We were able to demonstrate that the majority of women in the pilot study had good knowledge of FXS when applying the validated knowledge scale. This high level of knowledge may have been influenced by the opportunity to discuss screening with a research genetic counsellor before making a decision about testing in addition to receiving an information brochure. While this level of knowledge is similar to some studies,[5, 26, 47] it is somewhat better than other assessments of informed choice in prenatal screening for Down syndrome[9, 22, 24] and in community cancer screening.[14, 15]
When applying the MMIC to our data, only 27% of women had made informed choices according to this model. Many women with positive attitudes towards testing were not classified as making an informed choice because they did not actually have the test. This could perhaps be explained by the design of the pilot study, in which it was necessary for women to return to the clinic to give blood at another time to have testing, based on Human Research Ethics requirements. This may have created an important practical barrier for women with a positive attitude towards screening actually following through and being tested. Consequently, there was a low uptake rate of the test and most ‘uninformed choices’ were categorized because they were apparently value inconsistent; that is, there was a mismatch between participants' attitudes and behaviour rather than they having poor knowledge. The authors of the original MMIC acknowledged that when an individual had a positive attitude yet did not undergo testing, this could indicate a practical barrier to test uptake, as opposed to an ‘uninformed’ choice.[4, 10] In this case, returning for the test, or perhaps even the blood test itself, may have been barriers to test uptake resulting in value inconsistent behaviour.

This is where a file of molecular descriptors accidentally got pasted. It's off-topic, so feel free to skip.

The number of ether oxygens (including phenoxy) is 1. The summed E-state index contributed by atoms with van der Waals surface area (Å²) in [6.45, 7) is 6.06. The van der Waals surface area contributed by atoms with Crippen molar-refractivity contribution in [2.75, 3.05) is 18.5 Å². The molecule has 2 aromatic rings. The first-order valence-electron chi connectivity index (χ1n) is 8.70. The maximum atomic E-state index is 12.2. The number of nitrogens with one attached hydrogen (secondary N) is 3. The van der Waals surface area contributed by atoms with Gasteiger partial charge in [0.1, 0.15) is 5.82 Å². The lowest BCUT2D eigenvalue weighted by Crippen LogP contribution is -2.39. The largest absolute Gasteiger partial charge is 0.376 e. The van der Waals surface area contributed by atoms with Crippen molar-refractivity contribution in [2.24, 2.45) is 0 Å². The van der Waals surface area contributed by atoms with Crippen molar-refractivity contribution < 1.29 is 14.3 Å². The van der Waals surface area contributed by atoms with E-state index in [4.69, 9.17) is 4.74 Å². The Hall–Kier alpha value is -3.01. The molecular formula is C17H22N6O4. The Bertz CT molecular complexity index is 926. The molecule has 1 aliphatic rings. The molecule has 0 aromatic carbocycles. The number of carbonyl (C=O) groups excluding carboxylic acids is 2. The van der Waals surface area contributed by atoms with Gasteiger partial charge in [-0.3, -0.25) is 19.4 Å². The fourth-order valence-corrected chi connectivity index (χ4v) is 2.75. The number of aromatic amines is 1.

Differences in the decision-making contexts could also have affected uptake and consequent value inconsistency. In prenatal screening, for which the MMIC was originally designed, pregnant women are under pressure to make very prompt decisions about screening tests. In preconception population carrier screening, however, the same time pressure does not apply and women can decide to have screening at another time in their life. In follow-up interviews with a selection of women who took part in this study, it was noted that some women with positive attitudes to screening opted to defer their decision about testing as they did not consider it relevant to them at this stage of life.[41, 48] These women had more time to deliberate and change their mind from their initial decision, an important aspect of making an informed choice, but one not directly measured in the MMIC. We can therefore speculate that women may have made an informed choice not to have screening, but were classified by the MMIC model as having made an uninformed choice resulting from their attitudes not matching their behaviour, that is, having ‘value inconsistency’. The conceptualization and use of the attitudes scale in the ‘value consistency’ component of MMIC is problematic in preconception carrier screening, as women can defer the decision to have screening to a more relevant life stage, and is therefore a limitation of the MMIC. There is scope to expand how attitudes are evaluated and relate to informed choice such as assessing attitudes towards screening in general, or towards the specific condition and those affected by the condition.[41, 49] We recommend future studies investigate the value consistency component of the MMIC, perhaps through incorporating a measure of intention as well as actual behaviour.